3Com's shares, which opened at $22.31, shot up 21 percent to $27 before closing at $25.50.
"It's not the first we've heard the rumors, but selling makes strategic sense," said analyst Michael Davies, of Punk Ziegel.
A 3Com spokesman today declined to comment on the merger speculation. When rumors of a possible Siemens buyout were spread in March, 3Com's chief operating officer Bruce Claflin said the company was not in merger negotiations with the German telco equipment giant.
The buyout rumors resurfaced again today after a published report by the California Technology Stock Letter, which speculated that Ericsson executives have recently met with 3Com executives on a potential buyout.
"The talk is all over the Valley that several companies have met with 3Com and the most recent one down there is Ericsson," said Michael Murphy, editor of the investment newsletter.
Ericsson and four other telephone equipment makers--Siemens, Alcatel, Lucent, and Nokia--are among 3Com's potential suitors that need the firm's data networking equipment as they scurry to build new telecom technology that merges voice and data, Murphy said.
"The situation is that 3Com is the second largest data communications equipment maker behind Cisco. And the third largest one--Bay Networks--was already bought by Nortel," Murphy said. "So you've got one big guy left that has a broad suite of products. There's one target and five companies that need to buy them. One of these companies will bite the bullet."
Alcatel may be the least likely to take a chance on 3Com. The company has already spent more $2.5 billion on three data-oriented networking companies in recent months.
3Com has struggled financially as prices and sales of networking cards and modems have dropped. Its stock price has plunged from the high 40s in January to the low 20s this month.
Yet 3Com executives have said they plan to move away from the slow-growing analog modem and networking card market to focus on emerging opportunities, including cable and DSL modems. The company also plans to dedicate more resources to its home networking and IP telephony, as well as to its successful PalmPilot line of handheld PCs.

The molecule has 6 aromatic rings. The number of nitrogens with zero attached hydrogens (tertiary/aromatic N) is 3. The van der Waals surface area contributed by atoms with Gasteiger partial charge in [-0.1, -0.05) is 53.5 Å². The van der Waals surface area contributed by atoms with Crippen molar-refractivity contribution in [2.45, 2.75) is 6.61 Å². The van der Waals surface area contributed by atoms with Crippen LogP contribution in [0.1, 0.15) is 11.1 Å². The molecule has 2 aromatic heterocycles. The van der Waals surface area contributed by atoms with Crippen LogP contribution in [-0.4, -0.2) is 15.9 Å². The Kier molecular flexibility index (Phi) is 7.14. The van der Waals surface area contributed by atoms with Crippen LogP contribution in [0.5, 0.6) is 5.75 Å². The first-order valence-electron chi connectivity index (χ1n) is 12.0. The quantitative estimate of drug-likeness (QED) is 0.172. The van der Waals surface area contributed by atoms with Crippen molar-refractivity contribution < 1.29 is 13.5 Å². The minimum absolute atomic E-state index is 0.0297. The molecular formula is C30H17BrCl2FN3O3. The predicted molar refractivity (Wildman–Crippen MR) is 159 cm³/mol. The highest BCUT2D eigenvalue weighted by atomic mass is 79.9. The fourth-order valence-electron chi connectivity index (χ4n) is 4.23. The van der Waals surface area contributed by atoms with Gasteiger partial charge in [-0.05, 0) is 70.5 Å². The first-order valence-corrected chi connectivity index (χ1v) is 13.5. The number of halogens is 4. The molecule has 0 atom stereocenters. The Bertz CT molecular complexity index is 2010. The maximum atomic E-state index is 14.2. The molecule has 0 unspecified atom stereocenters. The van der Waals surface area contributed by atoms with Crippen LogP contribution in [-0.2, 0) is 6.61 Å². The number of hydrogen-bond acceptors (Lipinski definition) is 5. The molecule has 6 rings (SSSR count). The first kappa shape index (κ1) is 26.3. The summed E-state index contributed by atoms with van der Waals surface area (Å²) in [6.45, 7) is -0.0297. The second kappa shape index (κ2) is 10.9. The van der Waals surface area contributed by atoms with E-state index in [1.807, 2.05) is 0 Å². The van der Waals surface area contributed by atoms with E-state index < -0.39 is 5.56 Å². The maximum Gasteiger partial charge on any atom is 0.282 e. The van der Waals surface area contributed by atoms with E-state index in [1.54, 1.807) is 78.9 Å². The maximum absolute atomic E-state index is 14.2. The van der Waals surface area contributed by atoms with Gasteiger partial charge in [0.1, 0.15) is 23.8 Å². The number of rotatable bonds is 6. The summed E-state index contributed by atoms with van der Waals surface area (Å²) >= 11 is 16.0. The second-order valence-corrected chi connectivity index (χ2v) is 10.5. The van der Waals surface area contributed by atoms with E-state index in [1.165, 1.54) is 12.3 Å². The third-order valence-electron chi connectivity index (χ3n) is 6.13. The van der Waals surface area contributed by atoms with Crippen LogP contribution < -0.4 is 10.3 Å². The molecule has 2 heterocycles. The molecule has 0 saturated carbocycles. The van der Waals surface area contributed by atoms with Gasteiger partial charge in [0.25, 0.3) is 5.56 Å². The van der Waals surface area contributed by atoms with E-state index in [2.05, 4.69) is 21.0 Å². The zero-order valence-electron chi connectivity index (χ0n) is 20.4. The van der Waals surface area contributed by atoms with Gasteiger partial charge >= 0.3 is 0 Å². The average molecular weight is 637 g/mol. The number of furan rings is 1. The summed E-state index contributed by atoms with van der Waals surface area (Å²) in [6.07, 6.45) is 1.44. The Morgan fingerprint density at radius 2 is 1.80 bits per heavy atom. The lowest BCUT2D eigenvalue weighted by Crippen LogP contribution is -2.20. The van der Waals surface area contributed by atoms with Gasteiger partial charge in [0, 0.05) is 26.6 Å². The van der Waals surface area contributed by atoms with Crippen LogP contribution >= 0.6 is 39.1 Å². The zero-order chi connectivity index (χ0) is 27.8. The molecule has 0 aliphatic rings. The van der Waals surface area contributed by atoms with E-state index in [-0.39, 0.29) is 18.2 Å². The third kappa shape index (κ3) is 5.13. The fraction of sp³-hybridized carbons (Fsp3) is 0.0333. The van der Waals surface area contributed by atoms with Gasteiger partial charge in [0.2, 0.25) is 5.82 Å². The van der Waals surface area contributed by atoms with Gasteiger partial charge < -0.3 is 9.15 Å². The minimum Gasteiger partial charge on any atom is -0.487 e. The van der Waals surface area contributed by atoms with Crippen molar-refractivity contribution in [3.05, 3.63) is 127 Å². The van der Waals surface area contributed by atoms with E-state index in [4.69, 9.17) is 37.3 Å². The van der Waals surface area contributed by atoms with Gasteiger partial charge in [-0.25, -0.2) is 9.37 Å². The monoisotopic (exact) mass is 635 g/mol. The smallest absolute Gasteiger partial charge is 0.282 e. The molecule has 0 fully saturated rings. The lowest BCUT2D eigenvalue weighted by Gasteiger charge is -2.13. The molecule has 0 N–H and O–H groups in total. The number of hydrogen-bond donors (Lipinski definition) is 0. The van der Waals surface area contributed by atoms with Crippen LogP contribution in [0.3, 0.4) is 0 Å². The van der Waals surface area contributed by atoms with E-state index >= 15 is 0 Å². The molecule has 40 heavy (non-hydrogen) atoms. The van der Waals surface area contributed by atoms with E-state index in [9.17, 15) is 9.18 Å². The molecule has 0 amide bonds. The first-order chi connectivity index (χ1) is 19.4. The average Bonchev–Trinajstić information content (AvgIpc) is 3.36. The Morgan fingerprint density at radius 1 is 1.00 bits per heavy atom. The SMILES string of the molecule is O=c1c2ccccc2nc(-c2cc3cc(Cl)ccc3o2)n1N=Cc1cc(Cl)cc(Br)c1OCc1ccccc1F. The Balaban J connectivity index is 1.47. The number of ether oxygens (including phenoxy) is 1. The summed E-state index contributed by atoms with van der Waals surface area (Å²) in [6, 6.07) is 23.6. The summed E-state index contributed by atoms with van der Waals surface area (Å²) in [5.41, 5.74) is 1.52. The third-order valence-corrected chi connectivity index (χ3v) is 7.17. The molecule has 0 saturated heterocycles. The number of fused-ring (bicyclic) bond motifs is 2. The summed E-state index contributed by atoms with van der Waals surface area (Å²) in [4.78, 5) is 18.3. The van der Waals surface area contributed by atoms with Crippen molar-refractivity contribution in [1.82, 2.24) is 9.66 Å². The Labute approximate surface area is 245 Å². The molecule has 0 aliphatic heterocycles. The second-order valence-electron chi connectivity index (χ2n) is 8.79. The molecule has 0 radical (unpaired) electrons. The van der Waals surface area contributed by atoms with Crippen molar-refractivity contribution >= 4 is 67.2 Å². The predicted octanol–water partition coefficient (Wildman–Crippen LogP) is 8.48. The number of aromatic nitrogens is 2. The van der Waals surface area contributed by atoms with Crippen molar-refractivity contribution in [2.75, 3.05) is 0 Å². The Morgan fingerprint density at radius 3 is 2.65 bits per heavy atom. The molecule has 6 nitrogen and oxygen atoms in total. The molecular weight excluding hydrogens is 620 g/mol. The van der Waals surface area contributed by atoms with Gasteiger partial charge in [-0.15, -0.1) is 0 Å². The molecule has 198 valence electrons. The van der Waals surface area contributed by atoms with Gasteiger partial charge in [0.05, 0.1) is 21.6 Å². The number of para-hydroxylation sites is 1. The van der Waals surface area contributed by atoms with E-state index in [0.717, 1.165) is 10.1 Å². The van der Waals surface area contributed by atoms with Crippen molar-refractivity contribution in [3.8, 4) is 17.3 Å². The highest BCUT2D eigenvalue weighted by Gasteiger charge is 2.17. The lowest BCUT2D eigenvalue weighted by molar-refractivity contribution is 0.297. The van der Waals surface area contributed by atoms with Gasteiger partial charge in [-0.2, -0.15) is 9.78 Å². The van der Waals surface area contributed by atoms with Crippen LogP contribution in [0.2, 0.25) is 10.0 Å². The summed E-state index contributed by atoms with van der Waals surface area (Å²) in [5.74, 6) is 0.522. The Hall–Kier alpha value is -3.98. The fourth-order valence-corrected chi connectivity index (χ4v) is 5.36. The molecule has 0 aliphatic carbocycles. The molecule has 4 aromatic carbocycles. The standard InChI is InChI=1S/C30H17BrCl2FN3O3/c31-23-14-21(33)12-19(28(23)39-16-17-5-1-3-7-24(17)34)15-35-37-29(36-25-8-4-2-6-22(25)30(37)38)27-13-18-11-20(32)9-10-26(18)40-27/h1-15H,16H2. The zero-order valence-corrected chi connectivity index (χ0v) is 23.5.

Gruntal analyst David Takata said a 3Com buyout is possible. "3Com is a good networking company. They have good brand status. And the Siemens, Alcatels and Ericssons are too voice-centric right now. They need to build a data portfolio."
But Ericsson is in the midst of a management transition, Takata said, "so it makes you wonder if they would do a takeover at a time like this, but they haven't made a move in terms of data yet, so they have to respond."
Davies, however, said Siemens is a perfect fit since the two companies have recently partnered to build telephony products for local corporate networks.
Murphy, of the California Technology Stock Letter, said Lucent might still be interested in buying 3Com, despite its recent purchase of Ascend. Such a move would allow Lucent to compete head-to-head with Cisco, he said.
Murphy speculates the next 60 days is the perfect time to close a deal, as 3Com's fiscal year closes at the end of May.
"3Com will have audited numbers, so the buyer doesn't have to do another audit," he said. "If someone bought them, they would have an entire fiscal year to contribute to it. It would make a lot of sense."